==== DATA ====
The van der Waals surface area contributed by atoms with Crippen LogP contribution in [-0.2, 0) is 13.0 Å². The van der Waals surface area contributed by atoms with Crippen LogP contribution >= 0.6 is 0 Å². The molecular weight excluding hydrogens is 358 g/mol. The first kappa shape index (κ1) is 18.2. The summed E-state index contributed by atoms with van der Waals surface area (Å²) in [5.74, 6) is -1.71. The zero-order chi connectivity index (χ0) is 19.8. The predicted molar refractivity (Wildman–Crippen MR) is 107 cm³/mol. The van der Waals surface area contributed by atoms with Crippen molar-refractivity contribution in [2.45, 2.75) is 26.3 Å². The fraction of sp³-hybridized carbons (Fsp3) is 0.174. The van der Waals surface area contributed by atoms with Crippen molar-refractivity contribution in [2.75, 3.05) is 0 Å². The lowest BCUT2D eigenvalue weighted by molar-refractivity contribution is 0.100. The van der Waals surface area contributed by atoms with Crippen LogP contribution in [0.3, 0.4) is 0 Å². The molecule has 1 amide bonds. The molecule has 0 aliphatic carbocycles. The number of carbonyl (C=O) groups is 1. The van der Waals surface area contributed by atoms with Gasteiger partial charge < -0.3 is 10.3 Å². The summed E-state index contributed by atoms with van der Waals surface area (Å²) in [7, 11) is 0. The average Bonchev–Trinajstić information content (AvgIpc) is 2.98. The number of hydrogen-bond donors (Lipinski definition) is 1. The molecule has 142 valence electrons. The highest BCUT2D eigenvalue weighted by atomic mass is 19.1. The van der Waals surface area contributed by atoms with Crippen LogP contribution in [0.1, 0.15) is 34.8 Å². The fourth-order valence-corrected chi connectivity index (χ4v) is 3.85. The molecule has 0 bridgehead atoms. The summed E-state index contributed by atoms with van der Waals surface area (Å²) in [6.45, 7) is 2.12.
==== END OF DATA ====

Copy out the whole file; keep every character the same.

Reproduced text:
The van der Waals surface area contributed by atoms with Crippen LogP contribution in [-0.2, 0) is 13.0 Å². The van der Waals surface area contributed by atoms with Crippen LogP contribution >= 0.6 is 0 Å². The molecular weight excluding hydrogens is 358 g/mol. The first kappa shape index (κ1) is 18.2. The summed E-state index contributed by atoms with van der Waals surface area (Å²) in [5.74, 6) is -1.71. The zero-order chi connectivity index (χ0) is 19.8. The predicted molar refractivity (Wildman–Crippen MR) is 107 cm³/mol. The van der Waals surface area contributed by atoms with Crippen molar-refractivity contribution in [2.45, 2.75) is 26.3 Å². The fraction of sp³-hybridized carbons (Fsp3) is 0.174. The van der Waals surface area contributed by atoms with Crippen molar-refractivity contribution in [2.75, 3.05) is 0 Å². The lowest BCUT2D eigenvalue weighted by molar-refractivity contribution is 0.100. The van der Waals surface area contributed by atoms with Crippen LogP contribution in [0.3, 0.4) is 0 Å². The molecule has 1 amide bonds. The molecule has 0 aliphatic carbocycles. The number of carbonyl (C=O) groups is 1. The van der Waals surface area contributed by atoms with Gasteiger partial charge < -0.3 is 10.3 Å². The summed E-state index contributed by atoms with van der Waals surface area (Å²) in [7, 11) is 0. The average Bonchev–Trinajstić information content (AvgIpc) is 2.98. The number of hydrogen-bond donors (Lipinski definition) is 1. The molecule has 142 valence electrons. The highest BCUT2D eigenvalue weighted by atomic mass is 19.1. The van der Waals surface area contributed by atoms with Crippen LogP contribution in [0.1, 0.15) is 34.8 Å². The fourth-order valence-corrected chi connectivity index (χ4v) is 3.85. The molecule has 0 bridgehead atoms. The summed E-state index contributed by atoms with van der Waals surface area (Å²) in [6.45, 7) is 2.12.